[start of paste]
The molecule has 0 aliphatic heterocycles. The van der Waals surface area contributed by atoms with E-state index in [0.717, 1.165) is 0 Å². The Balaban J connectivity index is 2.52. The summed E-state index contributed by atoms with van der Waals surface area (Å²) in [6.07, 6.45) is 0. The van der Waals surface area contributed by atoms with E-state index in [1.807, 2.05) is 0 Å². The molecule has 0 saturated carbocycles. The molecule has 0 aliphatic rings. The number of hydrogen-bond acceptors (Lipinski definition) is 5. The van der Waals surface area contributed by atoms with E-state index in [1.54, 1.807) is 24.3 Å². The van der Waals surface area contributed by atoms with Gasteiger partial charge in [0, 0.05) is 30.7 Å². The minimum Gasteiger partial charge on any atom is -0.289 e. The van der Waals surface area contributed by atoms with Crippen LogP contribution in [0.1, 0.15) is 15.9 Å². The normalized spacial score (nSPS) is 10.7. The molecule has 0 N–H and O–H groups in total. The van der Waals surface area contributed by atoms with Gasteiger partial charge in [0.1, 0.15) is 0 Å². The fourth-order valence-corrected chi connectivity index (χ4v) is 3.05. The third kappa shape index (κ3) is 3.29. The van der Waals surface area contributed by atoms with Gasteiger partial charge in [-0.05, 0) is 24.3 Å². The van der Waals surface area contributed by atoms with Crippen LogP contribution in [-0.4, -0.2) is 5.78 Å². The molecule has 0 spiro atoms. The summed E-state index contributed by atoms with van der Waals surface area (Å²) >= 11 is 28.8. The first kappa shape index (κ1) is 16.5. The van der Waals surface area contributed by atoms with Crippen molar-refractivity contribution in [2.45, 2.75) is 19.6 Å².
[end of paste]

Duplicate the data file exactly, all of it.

The molecule has 0 aliphatic heterocycles. The van der Waals surface area contributed by atoms with E-state index in [0.717, 1.165) is 0 Å². The Balaban J connectivity index is 2.52. The summed E-state index contributed by atoms with van der Waals surface area (Å²) in [6.07, 6.45) is 0. The van der Waals surface area contributed by atoms with E-state index in [1.807, 2.05) is 0 Å². The molecule has 0 saturated carbocycles. The molecule has 0 aliphatic rings. The number of hydrogen-bond acceptors (Lipinski definition) is 5. The van der Waals surface area contributed by atoms with E-state index in [1.54, 1.807) is 24.3 Å². The van der Waals surface area contributed by atoms with Gasteiger partial charge in [0, 0.05) is 30.7 Å². The minimum Gasteiger partial charge on any atom is -0.289 e. The van der Waals surface area contributed by atoms with Crippen LogP contribution in [0.1, 0.15) is 15.9 Å². The normalized spacial score (nSPS) is 10.7. The molecule has 0 N–H and O–H groups in total. The van der Waals surface area contributed by atoms with Gasteiger partial charge in [0.1, 0.15) is 0 Å². The fourth-order valence-corrected chi connectivity index (χ4v) is 3.05. The third kappa shape index (κ3) is 3.29. The van der Waals surface area contributed by atoms with Gasteiger partial charge in [-0.05, 0) is 24.3 Å². The van der Waals surface area contributed by atoms with Crippen LogP contribution in [-0.4, -0.2) is 5.78 Å². The molecule has 0 spiro atoms. The summed E-state index contributed by atoms with van der Waals surface area (Å²) >= 11 is 28.8. The first kappa shape index (κ1) is 16.5. The van der Waals surface area contributed by atoms with Crippen molar-refractivity contribution in [2.45, 2.75) is 19.6 Å².